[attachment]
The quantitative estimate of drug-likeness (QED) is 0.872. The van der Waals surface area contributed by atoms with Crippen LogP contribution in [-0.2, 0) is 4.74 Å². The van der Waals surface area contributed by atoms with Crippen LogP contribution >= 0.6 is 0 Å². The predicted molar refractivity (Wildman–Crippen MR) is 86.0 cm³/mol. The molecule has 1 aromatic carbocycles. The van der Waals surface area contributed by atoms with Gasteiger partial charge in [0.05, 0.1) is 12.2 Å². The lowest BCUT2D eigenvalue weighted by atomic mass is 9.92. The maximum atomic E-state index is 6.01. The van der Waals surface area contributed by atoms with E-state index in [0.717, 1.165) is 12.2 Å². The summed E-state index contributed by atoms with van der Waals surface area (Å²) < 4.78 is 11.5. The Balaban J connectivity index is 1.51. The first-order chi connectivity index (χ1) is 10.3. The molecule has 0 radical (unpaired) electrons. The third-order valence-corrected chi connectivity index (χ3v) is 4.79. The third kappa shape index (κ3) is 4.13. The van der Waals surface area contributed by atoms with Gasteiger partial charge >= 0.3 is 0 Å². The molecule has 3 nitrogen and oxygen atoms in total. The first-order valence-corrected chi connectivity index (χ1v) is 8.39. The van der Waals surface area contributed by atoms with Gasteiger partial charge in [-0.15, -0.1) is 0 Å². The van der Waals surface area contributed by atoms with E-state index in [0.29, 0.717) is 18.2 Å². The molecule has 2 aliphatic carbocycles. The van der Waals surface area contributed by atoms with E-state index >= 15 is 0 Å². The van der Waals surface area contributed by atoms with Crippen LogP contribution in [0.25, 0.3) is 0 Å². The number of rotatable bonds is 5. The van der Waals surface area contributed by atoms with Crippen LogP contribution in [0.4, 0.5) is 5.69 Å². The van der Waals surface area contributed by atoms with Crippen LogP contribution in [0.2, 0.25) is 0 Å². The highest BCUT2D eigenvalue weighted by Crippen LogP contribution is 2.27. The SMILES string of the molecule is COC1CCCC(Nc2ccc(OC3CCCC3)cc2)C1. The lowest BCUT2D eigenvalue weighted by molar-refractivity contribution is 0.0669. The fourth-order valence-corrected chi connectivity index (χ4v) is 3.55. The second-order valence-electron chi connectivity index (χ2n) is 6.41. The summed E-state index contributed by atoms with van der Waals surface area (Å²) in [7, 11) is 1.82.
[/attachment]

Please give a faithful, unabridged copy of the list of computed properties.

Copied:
The quantitative estimate of drug-likeness (QED) is 0.872. The van der Waals surface area contributed by atoms with Crippen LogP contribution in [-0.2, 0) is 4.74 Å². The van der Waals surface area contributed by atoms with Crippen LogP contribution >= 0.6 is 0 Å². The predicted molar refractivity (Wildman–Crippen MR) is 86.0 cm³/mol. The molecule has 1 aromatic carbocycles. The van der Waals surface area contributed by atoms with Gasteiger partial charge in [0.05, 0.1) is 12.2 Å². The lowest BCUT2D eigenvalue weighted by atomic mass is 9.92. The maximum atomic E-state index is 6.01. The van der Waals surface area contributed by atoms with E-state index in [0.717, 1.165) is 12.2 Å². The summed E-state index contributed by atoms with van der Waals surface area (Å²) < 4.78 is 11.5. The Balaban J connectivity index is 1.51. The first-order chi connectivity index (χ1) is 10.3. The molecule has 0 radical (unpaired) electrons. The third-order valence-corrected chi connectivity index (χ3v) is 4.79. The third kappa shape index (κ3) is 4.13. The van der Waals surface area contributed by atoms with Gasteiger partial charge >= 0.3 is 0 Å². The molecule has 3 nitrogen and oxygen atoms in total. The first-order valence-corrected chi connectivity index (χ1v) is 8.39. The van der Waals surface area contributed by atoms with Gasteiger partial charge in [-0.15, -0.1) is 0 Å². The van der Waals surface area contributed by atoms with E-state index in [0.29, 0.717) is 18.2 Å². The molecule has 2 aliphatic carbocycles. The van der Waals surface area contributed by atoms with E-state index >= 15 is 0 Å². The van der Waals surface area contributed by atoms with Crippen LogP contribution in [0.25, 0.3) is 0 Å². The number of rotatable bonds is 5. The van der Waals surface area contributed by atoms with Crippen LogP contribution in [0.4, 0.5) is 5.69 Å². The van der Waals surface area contributed by atoms with Crippen LogP contribution in [0.2, 0.25) is 0 Å². The highest BCUT2D eigenvalue weighted by Crippen LogP contribution is 2.27. The SMILES string of the molecule is COC1CCCC(Nc2ccc(OC3CCCC3)cc2)C1. The lowest BCUT2D eigenvalue weighted by molar-refractivity contribution is 0.0669. The fourth-order valence-corrected chi connectivity index (χ4v) is 3.55. The second-order valence-electron chi connectivity index (χ2n) is 6.41. The summed E-state index contributed by atoms with van der Waals surface area (Å²) in [7, 11) is 1.82.